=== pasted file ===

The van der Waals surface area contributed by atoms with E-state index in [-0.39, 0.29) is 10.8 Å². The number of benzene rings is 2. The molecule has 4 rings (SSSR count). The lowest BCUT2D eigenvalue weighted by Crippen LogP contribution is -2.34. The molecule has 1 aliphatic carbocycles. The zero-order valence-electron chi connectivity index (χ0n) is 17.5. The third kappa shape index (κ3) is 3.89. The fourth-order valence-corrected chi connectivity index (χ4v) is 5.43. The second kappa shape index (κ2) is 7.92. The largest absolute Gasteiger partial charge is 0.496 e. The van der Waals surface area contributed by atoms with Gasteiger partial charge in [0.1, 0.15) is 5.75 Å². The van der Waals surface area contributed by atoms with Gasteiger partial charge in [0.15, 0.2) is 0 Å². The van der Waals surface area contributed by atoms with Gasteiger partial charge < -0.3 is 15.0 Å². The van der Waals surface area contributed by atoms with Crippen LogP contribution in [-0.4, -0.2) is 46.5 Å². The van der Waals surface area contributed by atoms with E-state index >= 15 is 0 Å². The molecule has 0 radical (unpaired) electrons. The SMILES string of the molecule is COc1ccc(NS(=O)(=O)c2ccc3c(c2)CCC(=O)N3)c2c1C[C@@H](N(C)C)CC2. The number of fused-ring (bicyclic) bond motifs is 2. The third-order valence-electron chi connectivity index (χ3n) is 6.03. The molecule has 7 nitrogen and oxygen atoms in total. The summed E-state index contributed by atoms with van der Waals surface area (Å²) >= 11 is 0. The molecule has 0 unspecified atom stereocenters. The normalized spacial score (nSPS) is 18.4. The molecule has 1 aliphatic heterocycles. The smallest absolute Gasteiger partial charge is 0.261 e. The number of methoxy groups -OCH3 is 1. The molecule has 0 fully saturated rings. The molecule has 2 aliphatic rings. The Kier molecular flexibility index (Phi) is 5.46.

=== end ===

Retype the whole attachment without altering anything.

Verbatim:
The van der Waals surface area contributed by atoms with E-state index in [-0.39, 0.29) is 10.8 Å². The number of benzene rings is 2. The molecule has 4 rings (SSSR count). The lowest BCUT2D eigenvalue weighted by Crippen LogP contribution is -2.34. The molecule has 1 aliphatic carbocycles. The zero-order valence-electron chi connectivity index (χ0n) is 17.5. The third kappa shape index (κ3) is 3.89. The fourth-order valence-corrected chi connectivity index (χ4v) is 5.43. The second kappa shape index (κ2) is 7.92. The largest absolute Gasteiger partial charge is 0.496 e. The van der Waals surface area contributed by atoms with Gasteiger partial charge in [0.1, 0.15) is 5.75 Å². The van der Waals surface area contributed by atoms with Gasteiger partial charge in [0.15, 0.2) is 0 Å². The van der Waals surface area contributed by atoms with Gasteiger partial charge < -0.3 is 15.0 Å². The van der Waals surface area contributed by atoms with Crippen LogP contribution in [-0.4, -0.2) is 46.5 Å². The van der Waals surface area contributed by atoms with E-state index >= 15 is 0 Å². The molecule has 0 radical (unpaired) electrons. The SMILES string of the molecule is COc1ccc(NS(=O)(=O)c2ccc3c(c2)CCC(=O)N3)c2c1C[C@@H](N(C)C)CC2. The number of fused-ring (bicyclic) bond motifs is 2. The third-order valence-electron chi connectivity index (χ3n) is 6.03. The molecule has 7 nitrogen and oxygen atoms in total. The summed E-state index contributed by atoms with van der Waals surface area (Å²) >= 11 is 0. The molecule has 0 unspecified atom stereocenters. The normalized spacial score (nSPS) is 18.4. The molecule has 1 aliphatic heterocycles. The smallest absolute Gasteiger partial charge is 0.261 e. The number of methoxy groups -OCH3 is 1. The molecule has 0 fully saturated rings. The molecule has 2 aliphatic rings. The Kier molecular flexibility index (Phi) is 5.46.